It is very important to maintain routine dental care and the treatment of oral health problems during pregnancy.
Improving oral health when pregnant can have a positive effect on overall health, prenatal outcomes and the baby’s future oral health.
Concerns are understandable but careful measures are in place to ensure the safety and health of mother and baby.
Dental Care During Pregnancy
Good oral health and control of oral disease is of utmost importance during pregnancy as it can help to reduce the transmission of pathogenic bacteria from mother to child. Regular dental visits assist in monitoring pregnant patients for any oral health issues plus receive advice on preventive care.
Common Concerns of Pregnant Women
Radiographs & Anaesthesia - Dental care including radiographs and local anaesthesia can be safely administered during pregnancy.
Periodontal (Gum Disease) Treatment - The best available evidence to date shows that treatment or gum disease is safe for both mother and fetus. It reduces periodontal pathogens, and does not alter rates of preterm birth or result in lower birth weight.
Spontaneous Miscarriage - No evidence has been round linking early spontaneous miscarriage to first trimester oral health care or dental procedures.
Pre-eclampsia - is not a contraindication to dental care.
Prompt treatment of dental caries and periodontal conditions is highly recommended. The health benefits of required dental care outweigh all perceived fetal and maternal risks related to prevention, diagnosis and treatment of oral diseases.
Your dentist should take a detailed health history and review all related health and oral conditions. They may also wish to consult with your obstetric care provider regarding any medical conditions prior to commencing dental treatment.
Clinical Procedures During Pregnancy
Emergency care should always be provided if needed during pregnancy. Elective treatment can be deferred until after pregnancy. However the following can safely be provided during pregnancy:
- Required treatment can occur throughout pregnancy - the second trimester is ideal
- Scaling and root planing to control periodontal (gum) disease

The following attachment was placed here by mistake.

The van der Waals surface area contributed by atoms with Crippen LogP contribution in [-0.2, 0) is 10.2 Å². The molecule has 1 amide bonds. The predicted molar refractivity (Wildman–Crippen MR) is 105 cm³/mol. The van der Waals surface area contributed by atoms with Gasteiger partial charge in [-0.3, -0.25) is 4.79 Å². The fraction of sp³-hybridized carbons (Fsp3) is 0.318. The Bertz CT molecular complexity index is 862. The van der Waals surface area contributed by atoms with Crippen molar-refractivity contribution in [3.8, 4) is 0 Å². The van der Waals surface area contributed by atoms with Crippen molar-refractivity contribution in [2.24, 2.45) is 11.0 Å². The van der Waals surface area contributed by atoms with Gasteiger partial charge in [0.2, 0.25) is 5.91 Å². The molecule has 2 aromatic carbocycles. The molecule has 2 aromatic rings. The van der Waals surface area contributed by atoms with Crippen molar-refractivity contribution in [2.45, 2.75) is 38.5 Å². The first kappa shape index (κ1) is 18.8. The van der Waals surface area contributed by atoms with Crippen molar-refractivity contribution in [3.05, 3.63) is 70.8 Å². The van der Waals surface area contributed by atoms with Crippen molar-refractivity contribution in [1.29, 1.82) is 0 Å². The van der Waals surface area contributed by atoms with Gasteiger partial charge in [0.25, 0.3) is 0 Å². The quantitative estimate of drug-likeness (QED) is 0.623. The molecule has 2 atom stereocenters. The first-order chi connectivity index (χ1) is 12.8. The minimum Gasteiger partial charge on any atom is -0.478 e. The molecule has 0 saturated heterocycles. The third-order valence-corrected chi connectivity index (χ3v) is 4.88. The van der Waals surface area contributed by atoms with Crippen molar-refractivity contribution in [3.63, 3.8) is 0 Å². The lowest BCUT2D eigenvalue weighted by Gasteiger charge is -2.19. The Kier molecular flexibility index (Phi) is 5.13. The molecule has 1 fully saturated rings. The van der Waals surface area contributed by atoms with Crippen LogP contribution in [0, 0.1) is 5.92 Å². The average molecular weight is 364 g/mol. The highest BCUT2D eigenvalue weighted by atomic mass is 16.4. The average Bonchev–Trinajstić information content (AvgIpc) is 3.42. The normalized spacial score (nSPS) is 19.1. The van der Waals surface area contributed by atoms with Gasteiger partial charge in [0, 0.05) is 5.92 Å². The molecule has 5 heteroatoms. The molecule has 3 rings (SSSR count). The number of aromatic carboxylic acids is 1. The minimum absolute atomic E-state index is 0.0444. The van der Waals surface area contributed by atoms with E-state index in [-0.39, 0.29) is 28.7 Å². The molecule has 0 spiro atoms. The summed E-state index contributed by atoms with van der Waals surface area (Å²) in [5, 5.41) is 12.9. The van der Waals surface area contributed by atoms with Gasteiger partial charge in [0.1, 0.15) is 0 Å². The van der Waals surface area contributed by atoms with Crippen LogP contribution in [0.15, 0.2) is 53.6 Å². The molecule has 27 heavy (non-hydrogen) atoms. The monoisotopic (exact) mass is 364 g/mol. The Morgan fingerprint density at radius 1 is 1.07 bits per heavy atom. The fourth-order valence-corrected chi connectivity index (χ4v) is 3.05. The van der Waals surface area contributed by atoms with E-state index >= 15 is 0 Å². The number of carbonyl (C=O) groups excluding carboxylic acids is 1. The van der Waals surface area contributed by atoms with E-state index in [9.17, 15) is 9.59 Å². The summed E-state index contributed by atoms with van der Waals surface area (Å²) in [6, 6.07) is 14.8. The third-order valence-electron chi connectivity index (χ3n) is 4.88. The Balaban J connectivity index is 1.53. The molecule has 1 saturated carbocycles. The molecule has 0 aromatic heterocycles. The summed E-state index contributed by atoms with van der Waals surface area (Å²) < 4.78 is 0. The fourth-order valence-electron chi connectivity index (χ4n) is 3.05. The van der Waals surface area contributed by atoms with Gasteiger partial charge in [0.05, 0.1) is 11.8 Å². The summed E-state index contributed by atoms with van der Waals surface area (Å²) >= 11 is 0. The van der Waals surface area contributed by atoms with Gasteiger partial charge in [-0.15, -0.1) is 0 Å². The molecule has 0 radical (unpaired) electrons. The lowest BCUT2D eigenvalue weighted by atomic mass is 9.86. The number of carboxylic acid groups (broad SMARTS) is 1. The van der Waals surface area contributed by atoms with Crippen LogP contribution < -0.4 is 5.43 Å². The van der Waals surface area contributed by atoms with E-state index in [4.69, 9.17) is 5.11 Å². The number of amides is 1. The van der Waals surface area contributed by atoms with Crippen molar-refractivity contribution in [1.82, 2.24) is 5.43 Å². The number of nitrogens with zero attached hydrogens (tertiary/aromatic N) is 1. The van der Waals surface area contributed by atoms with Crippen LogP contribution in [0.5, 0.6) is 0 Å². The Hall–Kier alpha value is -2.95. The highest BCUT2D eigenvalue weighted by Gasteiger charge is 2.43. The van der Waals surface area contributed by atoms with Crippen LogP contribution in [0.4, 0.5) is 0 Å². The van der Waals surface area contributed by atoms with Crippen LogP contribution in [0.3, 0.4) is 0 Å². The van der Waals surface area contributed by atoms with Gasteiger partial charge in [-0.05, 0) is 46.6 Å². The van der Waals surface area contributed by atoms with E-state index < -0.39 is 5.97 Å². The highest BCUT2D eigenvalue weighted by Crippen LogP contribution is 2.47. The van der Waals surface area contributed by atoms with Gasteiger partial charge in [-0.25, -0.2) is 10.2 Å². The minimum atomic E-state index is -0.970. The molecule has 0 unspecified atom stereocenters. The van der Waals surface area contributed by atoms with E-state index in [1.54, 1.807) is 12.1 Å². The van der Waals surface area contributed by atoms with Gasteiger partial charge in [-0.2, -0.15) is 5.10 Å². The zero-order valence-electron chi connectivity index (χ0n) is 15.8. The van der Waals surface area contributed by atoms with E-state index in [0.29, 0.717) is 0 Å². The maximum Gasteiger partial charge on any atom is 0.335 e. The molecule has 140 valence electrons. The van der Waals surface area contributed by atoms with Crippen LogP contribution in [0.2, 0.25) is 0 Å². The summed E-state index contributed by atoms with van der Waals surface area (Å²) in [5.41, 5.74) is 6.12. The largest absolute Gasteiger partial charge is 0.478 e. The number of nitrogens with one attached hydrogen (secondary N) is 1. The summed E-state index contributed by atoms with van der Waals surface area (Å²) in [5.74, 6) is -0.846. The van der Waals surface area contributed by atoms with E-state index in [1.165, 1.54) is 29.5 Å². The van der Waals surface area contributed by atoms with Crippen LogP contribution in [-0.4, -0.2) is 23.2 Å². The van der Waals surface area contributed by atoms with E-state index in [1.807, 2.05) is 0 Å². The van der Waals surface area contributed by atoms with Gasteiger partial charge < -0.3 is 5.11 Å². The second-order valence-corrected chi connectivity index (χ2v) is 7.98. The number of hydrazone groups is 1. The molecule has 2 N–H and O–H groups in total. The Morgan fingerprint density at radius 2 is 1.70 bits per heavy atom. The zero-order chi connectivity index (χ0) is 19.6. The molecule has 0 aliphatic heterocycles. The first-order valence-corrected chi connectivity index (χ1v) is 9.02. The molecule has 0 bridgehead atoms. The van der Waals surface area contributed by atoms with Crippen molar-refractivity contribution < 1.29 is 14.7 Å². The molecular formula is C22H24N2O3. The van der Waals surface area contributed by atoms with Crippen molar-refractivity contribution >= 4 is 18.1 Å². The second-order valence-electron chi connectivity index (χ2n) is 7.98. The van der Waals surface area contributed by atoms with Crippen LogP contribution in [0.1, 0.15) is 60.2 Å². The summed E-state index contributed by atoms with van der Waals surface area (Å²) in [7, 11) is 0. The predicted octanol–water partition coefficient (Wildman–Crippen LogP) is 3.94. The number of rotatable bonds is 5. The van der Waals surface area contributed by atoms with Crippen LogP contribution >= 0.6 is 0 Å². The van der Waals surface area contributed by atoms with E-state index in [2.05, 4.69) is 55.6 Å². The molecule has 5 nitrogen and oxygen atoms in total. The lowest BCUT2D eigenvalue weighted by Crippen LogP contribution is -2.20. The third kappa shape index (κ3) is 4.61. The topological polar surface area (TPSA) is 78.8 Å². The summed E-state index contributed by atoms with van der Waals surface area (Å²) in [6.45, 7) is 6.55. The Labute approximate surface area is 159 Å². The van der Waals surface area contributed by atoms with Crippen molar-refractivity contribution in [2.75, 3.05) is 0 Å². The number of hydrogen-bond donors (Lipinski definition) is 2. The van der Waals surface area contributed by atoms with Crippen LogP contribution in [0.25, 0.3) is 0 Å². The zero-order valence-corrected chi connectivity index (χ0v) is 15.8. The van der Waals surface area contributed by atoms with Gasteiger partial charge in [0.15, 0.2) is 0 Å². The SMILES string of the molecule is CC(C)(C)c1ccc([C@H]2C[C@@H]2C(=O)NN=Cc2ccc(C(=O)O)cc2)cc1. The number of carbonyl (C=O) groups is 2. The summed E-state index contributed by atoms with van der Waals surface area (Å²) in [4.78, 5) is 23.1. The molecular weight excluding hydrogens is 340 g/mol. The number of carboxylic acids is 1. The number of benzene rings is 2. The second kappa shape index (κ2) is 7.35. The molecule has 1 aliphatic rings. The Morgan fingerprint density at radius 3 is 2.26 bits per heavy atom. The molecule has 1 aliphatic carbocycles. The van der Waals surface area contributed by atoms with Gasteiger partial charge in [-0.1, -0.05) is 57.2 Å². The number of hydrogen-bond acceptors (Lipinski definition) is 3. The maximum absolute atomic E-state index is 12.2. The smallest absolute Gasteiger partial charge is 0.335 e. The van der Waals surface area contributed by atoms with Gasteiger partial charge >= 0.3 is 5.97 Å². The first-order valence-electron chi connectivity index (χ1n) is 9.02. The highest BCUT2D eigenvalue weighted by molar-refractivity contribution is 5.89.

- Root canals and tooth extractions
- Diagnostic procedures, including dental X-rays with use of thyroid collar and abdominal apron
Some medications are best avoided during pregnancy. Your dentist will discuss with you and may also consult with your obstetric care provider.
Pregnant Patient Additional Care
- Avoid early morning appointments if morning sickness is occurring.
- Schedule appointments to minimise possible waiting time
- Allow time for bathroom breaks.
- Be conscious of possible exaggerated gag reflex.
- Ensure head higher than feet and legs are uncrossed
- Use of a pillow, if needed, under the right side of the body.
Self-Care when Pregnant
- Brush teeth and floss twice daily
- Limit foods containing sugar to mealtimes only
- Select water or low-fat milk over other beverages
- Eat fruit rather than drink fruit juice.
- Try a baking soda rinse for morning sickness or acid reflux.
- Try a low foaming toothpaste and a toothbrush with a smaller head if experiencing an exaggerated gag reflex
The Canadian and British Columbia Dental Associations have not developed specific guidelines for treating pregnant women. However, there is already a broad consensus in the US on best practices for improving the health and quality of life for pregnant women.
New York State Department of Health. 2006. Oral Health Care during Pregnancy and Early Childhood Practice Guidelines.
California Dental Association Foundation. 2010. Oral Health During Pregnancy and Early Childhood.
Northwest Center to Reduce Oral Health Disparities. 2009. Guidelines for Oral Health Care in Pregnancy. Seattle, WA.
Maryland Department of Health and Mental Hygiene - Office of Oral Health. 2012. Oral Health Care during Pregnancy: At-a-Glance Reference Guide.
American Academy of Pediatric Dentistry - Council on Clinical Affairs. 2011. Guideline on Perinatal Oral Health Care. Clinical Guidelines. Reference Manual. V 33 no 6, pp.118-123.
Silk, H., A.B. Douglass, J.M. Douglass, L. Silk. 2008. Oral health during pregnancy. American Family Physician. v. 77 no. 8, pp.139-1144.